Remembering Dale Murphy


I am a big Dale Murphy fan. I mean REALLY big. While I make no claim to be the biggest, I do own 144 distinct Dale Murphy baseball cards. It is actually my second collection of his cards as my first was stolen in 1992. I probably bought back at least one of my stolen cards in the course of rebuilding my collection.

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I bring this up to set the stage for the following statement…

Every single person who doesn’t believe steroid users or gamblers should be in the Hall of Fame should have voted for Dale Murphy.

Or to put is even more succinctly, Dale Murphy should be in the Hall of Fame for every reason that Pete Rose isn’t.

Purely by the numbers, Dale Murphy is a borderline Hall-of-Famer. When you factor in who he is as a person, you begin to realize that perhaps he is more than borderline. I was reminded of this reading Jerry Crasnick’s article on Dale Murphy’s kids campaign to get their dad into the Hall of Fame.

During the article, Crasnick referenced Rule 5 of the Baseball Writers Association of America (BBWAA).

Voting: Voting shall be based upon the player’s record, playing ability, integrity, sportsmanship, character, and contributions to the team(s) on which the player played.

I added the underlines to stress that 3 of the 6 characteristics seem to be written specifically for Dale Murphy.

Let me tell you my Dale Murphy story.

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What is the Difference between Valuable and Best?


There are two schools of thought on voting for baseball’s Most Valuable Player (MVP) award. The first, and more traditional, is that it should go to the player perceived to provide the most value to their team. The second school believes that the award should go to the best player. I am firmly in the first school of thought.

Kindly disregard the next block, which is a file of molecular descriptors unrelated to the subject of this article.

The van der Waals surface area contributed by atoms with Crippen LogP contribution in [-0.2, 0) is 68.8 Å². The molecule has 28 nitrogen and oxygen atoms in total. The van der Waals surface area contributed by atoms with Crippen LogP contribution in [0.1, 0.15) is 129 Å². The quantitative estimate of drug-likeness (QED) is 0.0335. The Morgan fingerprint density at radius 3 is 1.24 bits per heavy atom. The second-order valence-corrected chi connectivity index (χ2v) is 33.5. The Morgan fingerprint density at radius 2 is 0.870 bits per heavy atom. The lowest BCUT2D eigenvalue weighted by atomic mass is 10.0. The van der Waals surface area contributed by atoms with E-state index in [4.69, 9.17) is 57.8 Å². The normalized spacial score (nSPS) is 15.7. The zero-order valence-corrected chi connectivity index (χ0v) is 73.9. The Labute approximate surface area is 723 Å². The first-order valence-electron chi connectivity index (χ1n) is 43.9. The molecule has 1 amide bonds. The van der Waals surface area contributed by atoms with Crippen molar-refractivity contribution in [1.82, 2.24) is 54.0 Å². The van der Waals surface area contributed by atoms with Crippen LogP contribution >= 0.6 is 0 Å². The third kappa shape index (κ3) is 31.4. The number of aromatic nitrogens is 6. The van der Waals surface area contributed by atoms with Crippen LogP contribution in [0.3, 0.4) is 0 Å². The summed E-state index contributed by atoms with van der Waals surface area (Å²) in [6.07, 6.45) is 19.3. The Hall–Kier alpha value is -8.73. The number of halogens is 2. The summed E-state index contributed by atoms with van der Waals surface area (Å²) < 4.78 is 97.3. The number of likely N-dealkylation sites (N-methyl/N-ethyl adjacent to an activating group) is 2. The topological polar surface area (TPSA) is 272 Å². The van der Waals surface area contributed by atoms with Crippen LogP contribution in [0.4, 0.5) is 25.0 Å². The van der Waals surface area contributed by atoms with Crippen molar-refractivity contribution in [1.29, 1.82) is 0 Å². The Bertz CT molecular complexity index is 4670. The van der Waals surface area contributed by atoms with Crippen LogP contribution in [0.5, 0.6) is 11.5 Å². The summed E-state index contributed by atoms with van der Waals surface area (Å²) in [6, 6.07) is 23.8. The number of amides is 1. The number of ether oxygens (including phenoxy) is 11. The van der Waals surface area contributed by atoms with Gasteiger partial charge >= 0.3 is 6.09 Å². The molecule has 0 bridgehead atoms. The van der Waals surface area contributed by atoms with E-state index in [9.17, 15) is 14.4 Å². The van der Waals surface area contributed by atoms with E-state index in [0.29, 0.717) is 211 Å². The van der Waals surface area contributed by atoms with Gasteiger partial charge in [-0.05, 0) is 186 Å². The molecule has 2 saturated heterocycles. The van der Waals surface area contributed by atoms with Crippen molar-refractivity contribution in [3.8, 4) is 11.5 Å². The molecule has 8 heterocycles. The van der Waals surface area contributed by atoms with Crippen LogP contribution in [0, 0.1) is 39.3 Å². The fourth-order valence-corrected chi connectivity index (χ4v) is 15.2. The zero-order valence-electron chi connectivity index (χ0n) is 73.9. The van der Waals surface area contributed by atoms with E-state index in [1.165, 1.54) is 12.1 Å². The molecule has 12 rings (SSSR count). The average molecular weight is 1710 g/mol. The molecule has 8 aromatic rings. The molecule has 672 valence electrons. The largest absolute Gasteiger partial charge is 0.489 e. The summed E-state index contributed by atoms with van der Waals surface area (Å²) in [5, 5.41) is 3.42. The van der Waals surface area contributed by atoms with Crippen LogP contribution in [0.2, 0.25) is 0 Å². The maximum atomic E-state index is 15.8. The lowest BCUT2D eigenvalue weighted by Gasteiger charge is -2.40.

Why? Simply because I believe that the name of the MVP award defines what it is.

Before going any further, let me say that the two schools of thought will never merge. My purpose here is to explain why Most Valuable isn’t always “Best”.

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Why Runs and RBIs Matter for the MVP


imageLet me just start by saying that neither Runs nor RBIs are an accurate measure of how good a player is. I don’t need to pull out any statistics to prove this. I can just share the following example:

Take two players. Both get on base 40% of the time. Player A has good players batting next in the lineup so he his knocked home 25% of the time. Player B has less capable batters hitting behind him and he only gets home 10% of the time. Player A will score more Runs but he isn’t any better than Player B.

Flip the example around by measuring the batters hitting first and you have the story of the RBI. Even position in the lineup can impact both a player’s Runs and RBIs.

So why do we still measure these values? Habit mostly. Baseball fans like to count everything. They also measure context.

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Putting WAR in Context for Trout versus Cabrera


One of the things that everyone points out in the discussion of Mike Trout over Miguel Cabrera is Trout’s higher WAR* value. The basic premise is that if Trout contributed more wins to the Angels than Cabrera did to the Tigers, then Trout is more valuable.

For those unfamiliar with the statistic, WAR stands for Wins Above Replacement. The theory that it acts as a “counting stat” that illustrates how many wins a player contributes over a theoretical “replacement” player. Replacement players are described as your typical AAA minor league baseball player.

WAR is calculated a few different ways but I’m going to leverage Baseball Reference’s value for this discussion, mostly because they have every statistic readily available for anyone to access.

Cutting to the chase, Cabrera had a WAR of 6.9 versus Trout’s WAR of 10.7, despite Cabrera playing the entire season. At face value, this seems like a pretty straightforward argument in favor of Trout.

Except this is a discussion of the Most Valuable Player, not the best player. WAR is excellent at showing production but the value of anything is dependent upon context. Let’s look at the standings for the 2012 American League West.

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Quick Look at the 2012 AL MVP Race


This is a good year for baseball. Infield flies aside, there was a lot of excitement down the stretch in the Pennant Race. To top it off we had the first Triple Crown Winner since 1967.